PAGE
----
What We're Reading: GOP Asks PhRMA for Drug Price Solutions; Measles Cases Hit 1000; Legalizing Marijuana

June 7, 2019
AJMC Staff

A group of 8 senators have written a letter to the Pharmaceutical Research and Manufacturers of America (PhRMA) asking them what solutions they have for lowering drug prices; the number of measles cases in the United States has surpassed 1000; Kirsten Gillibrand has a plan to legalize marijuana and expunge all nonviolent criminal charges associated with it.

GOP Senators Look to PhRMA for Solutions to Lower Drug Prices

Number of Measles Cases Breaks 1000

Gillibrand Unveils Plan to Legalize Marijuana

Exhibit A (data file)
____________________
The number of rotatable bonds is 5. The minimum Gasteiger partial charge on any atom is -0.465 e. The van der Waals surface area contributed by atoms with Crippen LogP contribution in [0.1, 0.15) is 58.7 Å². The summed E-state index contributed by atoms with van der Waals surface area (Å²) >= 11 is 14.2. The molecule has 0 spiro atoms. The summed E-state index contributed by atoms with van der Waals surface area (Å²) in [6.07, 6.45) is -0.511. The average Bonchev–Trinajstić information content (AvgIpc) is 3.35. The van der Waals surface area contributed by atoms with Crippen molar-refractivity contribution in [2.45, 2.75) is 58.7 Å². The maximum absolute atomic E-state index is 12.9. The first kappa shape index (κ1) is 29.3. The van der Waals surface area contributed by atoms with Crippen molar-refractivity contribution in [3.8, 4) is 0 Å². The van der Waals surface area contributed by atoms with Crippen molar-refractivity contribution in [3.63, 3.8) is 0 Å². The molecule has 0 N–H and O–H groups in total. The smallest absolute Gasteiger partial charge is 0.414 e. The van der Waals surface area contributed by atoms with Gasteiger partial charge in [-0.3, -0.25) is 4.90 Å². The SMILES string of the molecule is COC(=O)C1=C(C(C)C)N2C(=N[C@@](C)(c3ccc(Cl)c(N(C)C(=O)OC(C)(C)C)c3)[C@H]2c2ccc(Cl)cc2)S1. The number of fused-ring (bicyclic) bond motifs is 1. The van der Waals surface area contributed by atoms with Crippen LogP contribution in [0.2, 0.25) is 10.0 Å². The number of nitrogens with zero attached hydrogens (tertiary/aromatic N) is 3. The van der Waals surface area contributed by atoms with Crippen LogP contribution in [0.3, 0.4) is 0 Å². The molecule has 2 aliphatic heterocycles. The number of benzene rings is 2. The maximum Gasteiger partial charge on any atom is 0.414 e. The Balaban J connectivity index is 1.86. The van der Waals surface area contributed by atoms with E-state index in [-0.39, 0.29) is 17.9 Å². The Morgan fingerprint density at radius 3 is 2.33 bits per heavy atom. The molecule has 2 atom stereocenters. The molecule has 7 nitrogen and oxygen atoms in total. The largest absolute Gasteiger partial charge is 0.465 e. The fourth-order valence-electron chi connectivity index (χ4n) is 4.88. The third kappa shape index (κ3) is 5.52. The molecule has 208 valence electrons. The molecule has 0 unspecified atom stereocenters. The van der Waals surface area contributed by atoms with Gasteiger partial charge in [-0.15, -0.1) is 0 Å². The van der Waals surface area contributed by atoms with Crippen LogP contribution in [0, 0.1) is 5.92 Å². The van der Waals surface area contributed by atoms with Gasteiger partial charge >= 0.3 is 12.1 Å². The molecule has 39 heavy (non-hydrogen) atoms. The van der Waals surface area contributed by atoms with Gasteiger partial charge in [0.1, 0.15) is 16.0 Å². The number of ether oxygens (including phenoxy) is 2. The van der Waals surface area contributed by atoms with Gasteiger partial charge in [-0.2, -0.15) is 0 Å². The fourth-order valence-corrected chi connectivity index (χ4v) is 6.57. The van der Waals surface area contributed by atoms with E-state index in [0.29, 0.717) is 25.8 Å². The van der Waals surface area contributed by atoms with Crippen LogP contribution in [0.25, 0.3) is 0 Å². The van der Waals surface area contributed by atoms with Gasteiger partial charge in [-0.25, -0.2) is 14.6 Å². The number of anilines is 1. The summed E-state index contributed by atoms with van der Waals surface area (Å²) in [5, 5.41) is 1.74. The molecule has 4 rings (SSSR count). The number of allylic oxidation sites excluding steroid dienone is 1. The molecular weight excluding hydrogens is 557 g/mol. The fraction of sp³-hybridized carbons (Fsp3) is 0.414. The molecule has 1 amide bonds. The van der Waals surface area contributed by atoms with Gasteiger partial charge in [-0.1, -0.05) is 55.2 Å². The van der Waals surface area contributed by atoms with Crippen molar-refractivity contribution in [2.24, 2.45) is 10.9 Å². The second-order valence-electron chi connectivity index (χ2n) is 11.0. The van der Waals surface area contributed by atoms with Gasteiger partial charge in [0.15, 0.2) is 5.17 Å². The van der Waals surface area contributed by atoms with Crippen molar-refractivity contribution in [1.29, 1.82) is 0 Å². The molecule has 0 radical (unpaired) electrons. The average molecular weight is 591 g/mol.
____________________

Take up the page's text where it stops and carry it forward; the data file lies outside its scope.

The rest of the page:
Seeking cooperation from drug companies as the United States continues to search for ways to address drug costs, senators have sent a letter to the Pharmaceutical Research and Manufacturers of America (PhRMA) asking them what solutions they have for increasing transparency and lowering prices, reported The Hill. Led by Senator Rick Scott, R-Florida, the group of 8 Republican senators asked the trade association what specific plans they have to address price disparities in the international market and asked if they are willing to work with the group to find real solutions.Six months into the year, the United States has recorded 1001 cases of the measles, marking the worst outbreak of the disease since 1992. According to The New York Times, there have been 61 new cases of the measles since May 27. The announcement of these new cases came as federal health officials issued a new plea for parents to vaccine their children. HHS Secretary Alex Azar re-emphasized that vaccines are a safe and highly effective public health tool that can prevent measles and end the current outbreak.Democratic presidential hopeful Kirsten Gillibrand has announced a plan to legalize marijuana and expunge all nonviolent criminal charges associated with it. According to the Associated Press, Gillibrand said she wants to ensure medical marijuana is covered by private health insurance and by Medicare, Medicaid, and the Department of Veterans Affairs. By working with Congress to decriminalize recreational marijuana use and tax nonprescription products, she said that she wants to use the proceeds to support job training and other programs for communities “disproportionately harmed by marijuana laws.”